This past Sunday's The New York Times cover story, "Sex on Campus: She Can Play That Game, Too," spent 4,000 words investigating a phenomenon among college campuses that is neither cutting-edge nor significant: that droves of college-age women are partaking in the casual sex so prominent in today's hookup culture. As the piece stated early on, it had once been assumed that men were the ones primarily responsible for propelling this hookup mentality forward and that "women were reluctant participants, more interested in romance than in casual sexual encounters."
Setting up shop at the University of Pennsylvania, the Times described how these ambitious women spend their sober hours on campus "Leaning In," constantly working, studying, and interviewing for goal-oriented classes, internships, and eventually full-time employment. In turn, their priorities shift, which the Times described as "building their résumés, not finding boyfriends (never mind husbands)." Additionally, the article referenced Elizabeth A. Armstrong, a sociologist at the University of Michigan, who found that college-age women are pursuing hookups because relationships can be "too demanding and potentially too distracting from their goals."
Yes, these young women are initiating casual, no-frills sex in college. Yes, it allows them to have complete control over their goal-oriented schedule. And yes, they are innately responsible for their safety and consequences of these actions. But this is certainly not news. We have no reason to believe that we should be even remotely concerned for this generation of women who are taking active control of their sexuality, just as men have been doing for, well, ever.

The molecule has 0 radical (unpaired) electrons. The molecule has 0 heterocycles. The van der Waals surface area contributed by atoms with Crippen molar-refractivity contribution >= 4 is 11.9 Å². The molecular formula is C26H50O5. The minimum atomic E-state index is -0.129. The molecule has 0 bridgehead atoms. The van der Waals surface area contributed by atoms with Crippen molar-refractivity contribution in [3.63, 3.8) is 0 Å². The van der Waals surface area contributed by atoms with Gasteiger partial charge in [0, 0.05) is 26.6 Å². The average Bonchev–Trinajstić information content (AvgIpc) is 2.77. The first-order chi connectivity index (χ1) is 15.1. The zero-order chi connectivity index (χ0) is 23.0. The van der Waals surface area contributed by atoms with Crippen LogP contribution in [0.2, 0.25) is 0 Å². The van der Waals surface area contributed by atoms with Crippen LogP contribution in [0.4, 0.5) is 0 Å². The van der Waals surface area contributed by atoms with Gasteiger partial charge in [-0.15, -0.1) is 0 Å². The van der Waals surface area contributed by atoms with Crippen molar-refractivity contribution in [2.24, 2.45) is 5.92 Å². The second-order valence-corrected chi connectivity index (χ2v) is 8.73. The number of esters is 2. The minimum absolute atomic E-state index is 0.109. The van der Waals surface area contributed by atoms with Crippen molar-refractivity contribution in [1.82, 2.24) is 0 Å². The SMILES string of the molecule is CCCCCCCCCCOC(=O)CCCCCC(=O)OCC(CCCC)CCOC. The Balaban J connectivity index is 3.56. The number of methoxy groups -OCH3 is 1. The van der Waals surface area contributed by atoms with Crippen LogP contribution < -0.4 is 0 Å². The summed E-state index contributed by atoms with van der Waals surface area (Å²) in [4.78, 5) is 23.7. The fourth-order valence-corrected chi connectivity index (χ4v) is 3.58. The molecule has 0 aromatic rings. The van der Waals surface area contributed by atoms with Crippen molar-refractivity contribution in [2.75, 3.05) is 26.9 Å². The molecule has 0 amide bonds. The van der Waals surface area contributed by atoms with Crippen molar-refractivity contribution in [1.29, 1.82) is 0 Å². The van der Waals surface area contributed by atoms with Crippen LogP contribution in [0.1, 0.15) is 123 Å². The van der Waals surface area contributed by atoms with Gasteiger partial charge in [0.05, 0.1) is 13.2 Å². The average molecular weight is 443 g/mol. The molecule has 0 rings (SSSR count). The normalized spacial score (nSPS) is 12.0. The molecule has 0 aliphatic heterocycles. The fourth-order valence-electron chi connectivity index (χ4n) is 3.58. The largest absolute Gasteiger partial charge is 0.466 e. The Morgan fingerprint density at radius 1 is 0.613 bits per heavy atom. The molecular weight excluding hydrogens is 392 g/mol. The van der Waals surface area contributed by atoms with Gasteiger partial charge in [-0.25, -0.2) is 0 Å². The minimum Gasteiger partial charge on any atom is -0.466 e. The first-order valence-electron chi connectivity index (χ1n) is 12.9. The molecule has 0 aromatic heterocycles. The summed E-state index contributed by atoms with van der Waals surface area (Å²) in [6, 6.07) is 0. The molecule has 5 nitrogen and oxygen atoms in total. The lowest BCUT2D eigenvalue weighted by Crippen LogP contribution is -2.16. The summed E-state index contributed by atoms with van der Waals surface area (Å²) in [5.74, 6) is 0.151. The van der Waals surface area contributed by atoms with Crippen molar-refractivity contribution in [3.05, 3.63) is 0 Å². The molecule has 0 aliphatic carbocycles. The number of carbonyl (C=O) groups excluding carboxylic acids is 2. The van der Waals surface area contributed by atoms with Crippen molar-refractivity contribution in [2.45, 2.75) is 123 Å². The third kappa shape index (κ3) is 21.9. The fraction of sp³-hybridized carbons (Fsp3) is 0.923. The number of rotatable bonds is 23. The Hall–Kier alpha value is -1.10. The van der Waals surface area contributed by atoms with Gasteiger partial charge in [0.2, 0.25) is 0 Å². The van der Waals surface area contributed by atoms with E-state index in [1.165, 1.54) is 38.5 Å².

Alas, the safe-sex issue: In an anonymous MC poll, 50.83 percent of single women surveyed use condoms every single time, while 28.89 percent like the "idea" of using them every single time, but often get caught up in the moment. The remaining 21 percent don't use them at all — either because they dislike them or because they're on another form of birth control. In response to the women featured in Sunday's Times article, we have no reason to believe they're not being safe; if they're avoiding romance to focus on a future career, as it seems, it's probably safe to assume they thoroughly understand the consequences of pregnancy, STDs, and the like.
The take-away from the Times report remans unclear, but we do know this: Both women and men should be able to take the steering wheel of their relationship and sex life, just as of their academics and career, no questions asked. Period.
Photo: Courtesy of The New York Times